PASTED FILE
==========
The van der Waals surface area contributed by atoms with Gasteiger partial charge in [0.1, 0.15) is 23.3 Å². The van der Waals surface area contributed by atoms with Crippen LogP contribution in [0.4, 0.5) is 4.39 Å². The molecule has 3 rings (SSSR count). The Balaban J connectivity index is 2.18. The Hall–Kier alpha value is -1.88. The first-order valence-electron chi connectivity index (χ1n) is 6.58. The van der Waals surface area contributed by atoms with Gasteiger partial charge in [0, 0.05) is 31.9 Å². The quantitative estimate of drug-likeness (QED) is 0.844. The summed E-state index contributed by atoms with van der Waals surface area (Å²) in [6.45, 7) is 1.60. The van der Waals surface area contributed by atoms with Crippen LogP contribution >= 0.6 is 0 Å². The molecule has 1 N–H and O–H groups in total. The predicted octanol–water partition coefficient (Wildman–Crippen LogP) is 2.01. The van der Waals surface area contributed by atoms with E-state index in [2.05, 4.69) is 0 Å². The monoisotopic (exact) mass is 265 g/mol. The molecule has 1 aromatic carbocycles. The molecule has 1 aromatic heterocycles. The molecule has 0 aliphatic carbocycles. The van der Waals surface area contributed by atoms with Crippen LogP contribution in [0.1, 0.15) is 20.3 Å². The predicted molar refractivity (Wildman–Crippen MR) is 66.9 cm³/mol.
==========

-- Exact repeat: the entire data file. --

The van der Waals surface area contributed by atoms with Gasteiger partial charge in [0.1, 0.15) is 23.3 Å². The van der Waals surface area contributed by atoms with Crippen LogP contribution in [0.4, 0.5) is 4.39 Å². The molecule has 3 rings (SSSR count). The Balaban J connectivity index is 2.18. The Hall–Kier alpha value is -1.88. The first-order valence-electron chi connectivity index (χ1n) is 6.58. The van der Waals surface area contributed by atoms with Gasteiger partial charge in [0, 0.05) is 31.9 Å². The quantitative estimate of drug-likeness (QED) is 0.844. The summed E-state index contributed by atoms with van der Waals surface area (Å²) in [6.45, 7) is 1.60. The van der Waals surface area contributed by atoms with Crippen LogP contribution >= 0.6 is 0 Å². The molecule has 1 N–H and O–H groups in total. The predicted octanol–water partition coefficient (Wildman–Crippen LogP) is 2.01. The van der Waals surface area contributed by atoms with E-state index in [2.05, 4.69) is 0 Å². The monoisotopic (exact) mass is 265 g/mol. The molecule has 1 aromatic carbocycles. The molecule has 1 aromatic heterocycles. The molecule has 0 aliphatic carbocycles. The van der Waals surface area contributed by atoms with Crippen LogP contribution in [0.1, 0.15) is 20.3 Å². The predicted molar refractivity (Wildman–Crippen MR) is 66.9 cm³/mol.